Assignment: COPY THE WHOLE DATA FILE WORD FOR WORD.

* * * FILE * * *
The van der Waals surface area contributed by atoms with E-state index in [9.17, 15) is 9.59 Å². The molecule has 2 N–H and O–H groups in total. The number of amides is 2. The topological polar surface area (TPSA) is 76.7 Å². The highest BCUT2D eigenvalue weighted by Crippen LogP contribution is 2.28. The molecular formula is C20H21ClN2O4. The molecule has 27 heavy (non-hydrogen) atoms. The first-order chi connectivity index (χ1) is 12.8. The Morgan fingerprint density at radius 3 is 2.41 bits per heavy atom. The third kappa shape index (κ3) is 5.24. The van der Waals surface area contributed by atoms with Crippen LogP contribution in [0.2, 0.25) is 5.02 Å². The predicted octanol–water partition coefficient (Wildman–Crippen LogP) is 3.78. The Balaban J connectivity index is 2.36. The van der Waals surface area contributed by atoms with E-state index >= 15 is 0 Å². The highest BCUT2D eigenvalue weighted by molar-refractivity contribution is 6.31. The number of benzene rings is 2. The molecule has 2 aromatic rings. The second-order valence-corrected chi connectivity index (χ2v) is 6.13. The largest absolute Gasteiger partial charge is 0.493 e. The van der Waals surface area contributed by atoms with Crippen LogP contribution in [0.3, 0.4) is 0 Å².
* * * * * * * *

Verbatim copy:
The van der Waals surface area contributed by atoms with E-state index in [9.17, 15) is 9.59 Å². The molecule has 2 N–H and O–H groups in total. The number of amides is 2. The topological polar surface area (TPSA) is 76.7 Å². The highest BCUT2D eigenvalue weighted by Crippen LogP contribution is 2.28. The molecular formula is C20H21ClN2O4. The molecule has 27 heavy (non-hydrogen) atoms. The first-order chi connectivity index (χ1) is 12.8. The Morgan fingerprint density at radius 3 is 2.41 bits per heavy atom. The third kappa shape index (κ3) is 5.24. The van der Waals surface area contributed by atoms with Crippen LogP contribution in [0.2, 0.25) is 5.02 Å². The predicted octanol–water partition coefficient (Wildman–Crippen LogP) is 3.78. The Balaban J connectivity index is 2.36. The van der Waals surface area contributed by atoms with E-state index >= 15 is 0 Å². The highest BCUT2D eigenvalue weighted by molar-refractivity contribution is 6.31. The number of benzene rings is 2. The molecule has 2 aromatic rings. The second-order valence-corrected chi connectivity index (χ2v) is 6.13. The largest absolute Gasteiger partial charge is 0.493 e. The van der Waals surface area contributed by atoms with Crippen LogP contribution in [0.3, 0.4) is 0 Å².